When I was a kid and we holidayed every year in Denmark, the stork was an iconic bird and one we never saw in the UK, and we would take trips down to Ribe in southern Jylland – the Danish mainland – to see storks nesting on church towers, thatched rooves and wagon wheels the locals had mounted on tall poles for that purpose.
In recent years a successful reintroduction program undertaken on the Knepp estate in Sussex with birds from Warsaw zoo has resulted in storks breeding again in England. The last recorded breeding in the UK happened in 1416 so it’s been a very long time coming!
Yesterday I went for a walk around Burwell Fen and Wicken Fen and the spring weather was perfect for nature watching; and birds, butteflies and mammals were out in abundance. But the star of the show was a stork sitting atop the Tower Hide at Wicken Fen. I’d been tipped off by another person enjoying a walk in the spring sunshine that it was there, but I was a tad sceptical until I rounded the bend and there it was. The first time I’d seen one outside Denmark or central Europe. Suffice to say I was beside myself.
White stork – Ciconia ciconia – perched on the Tower Hide at Wicken Fen in Cambridgeshire
The stork is a migrant to Europe after overwintering in Africa and is up to 1.1m tall with a wingspan of around 1.8m. It’s a big bird and nests in small colonies on spectacular nests made out of sticks and I hope they start building them in Cambridgeshire again in the not too distant future.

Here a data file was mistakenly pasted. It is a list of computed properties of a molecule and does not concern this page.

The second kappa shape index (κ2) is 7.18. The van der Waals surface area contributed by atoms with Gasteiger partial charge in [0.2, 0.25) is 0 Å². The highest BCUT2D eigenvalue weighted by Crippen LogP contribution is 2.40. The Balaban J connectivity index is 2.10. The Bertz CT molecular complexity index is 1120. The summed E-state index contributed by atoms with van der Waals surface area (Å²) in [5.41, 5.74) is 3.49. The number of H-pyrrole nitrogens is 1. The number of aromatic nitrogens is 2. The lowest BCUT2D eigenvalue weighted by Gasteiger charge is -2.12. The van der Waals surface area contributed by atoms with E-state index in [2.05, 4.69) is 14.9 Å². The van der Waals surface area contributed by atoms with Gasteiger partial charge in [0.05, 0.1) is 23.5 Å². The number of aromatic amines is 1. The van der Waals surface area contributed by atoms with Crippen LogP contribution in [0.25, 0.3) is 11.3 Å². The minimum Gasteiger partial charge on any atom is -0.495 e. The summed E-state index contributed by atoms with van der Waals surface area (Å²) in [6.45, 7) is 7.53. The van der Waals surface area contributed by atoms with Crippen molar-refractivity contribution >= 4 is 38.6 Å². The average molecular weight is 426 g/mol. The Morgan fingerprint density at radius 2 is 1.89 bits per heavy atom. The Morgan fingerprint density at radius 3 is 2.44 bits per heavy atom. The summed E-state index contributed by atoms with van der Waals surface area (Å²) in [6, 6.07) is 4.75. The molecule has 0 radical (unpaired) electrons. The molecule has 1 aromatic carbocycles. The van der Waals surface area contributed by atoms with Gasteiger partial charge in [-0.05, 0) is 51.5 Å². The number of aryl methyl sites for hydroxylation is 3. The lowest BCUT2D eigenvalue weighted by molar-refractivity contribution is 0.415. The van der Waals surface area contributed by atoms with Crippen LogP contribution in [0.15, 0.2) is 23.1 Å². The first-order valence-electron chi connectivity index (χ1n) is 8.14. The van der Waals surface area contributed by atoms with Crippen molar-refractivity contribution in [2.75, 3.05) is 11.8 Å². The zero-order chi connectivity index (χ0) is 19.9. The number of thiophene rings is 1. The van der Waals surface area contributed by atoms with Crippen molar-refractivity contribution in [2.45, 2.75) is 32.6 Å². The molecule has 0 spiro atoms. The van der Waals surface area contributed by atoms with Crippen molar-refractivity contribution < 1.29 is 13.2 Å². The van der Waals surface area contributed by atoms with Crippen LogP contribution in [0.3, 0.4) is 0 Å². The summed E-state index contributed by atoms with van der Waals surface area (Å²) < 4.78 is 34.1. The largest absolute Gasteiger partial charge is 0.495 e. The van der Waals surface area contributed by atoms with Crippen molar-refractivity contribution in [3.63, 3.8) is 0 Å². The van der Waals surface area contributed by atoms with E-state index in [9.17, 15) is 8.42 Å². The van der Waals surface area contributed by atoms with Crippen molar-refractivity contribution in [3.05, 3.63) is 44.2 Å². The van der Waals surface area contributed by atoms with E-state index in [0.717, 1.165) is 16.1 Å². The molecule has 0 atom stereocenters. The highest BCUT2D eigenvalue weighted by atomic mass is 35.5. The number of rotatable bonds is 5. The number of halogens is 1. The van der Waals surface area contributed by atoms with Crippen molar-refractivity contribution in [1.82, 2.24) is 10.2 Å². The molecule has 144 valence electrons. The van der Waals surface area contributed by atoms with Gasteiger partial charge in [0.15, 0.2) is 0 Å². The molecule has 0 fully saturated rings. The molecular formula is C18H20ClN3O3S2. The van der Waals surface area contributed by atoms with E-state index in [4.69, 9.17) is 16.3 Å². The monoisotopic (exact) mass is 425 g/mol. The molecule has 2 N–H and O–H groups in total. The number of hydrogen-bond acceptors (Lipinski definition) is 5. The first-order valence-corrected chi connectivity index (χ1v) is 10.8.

I’d deliberately left my camera in the car to just enjoy the scenery and of course I half regretted that, so I took these images with my phone. Not the best quality photo’s of a stork but I’m very pleased with them and they record a very special sighting for me.
After taking flight from the hide it soared higher and higher over the Fen for probably 10-15 minutes or so before disappearing.
Apart from the stork, the Fens were alive with othe creatures and even though I don’t like lists this time it’s worth sharing a selection of what I saw and heard:
Hare, roe deer, orange tip butterflies, peacock (butterflies), speckled wood, brimstone, oystercatcher, lapwing, shelduck, swift (the first I’ve seen – and heard – this year), swallow, kestrel, sparrowhawk, marsh harrier, hobby, peregrine falcon, buzzard, cetti’s warbler, sedge warbler, grasshopper warbler – and all of these whilst being constantly serenaded by wrens and cuckoos.
If only I’d taken my camera 🙂
What a great spot for the stork, lucky you!
It was an incredible encounter and I do fell a llittle blessed to have been so fortunate.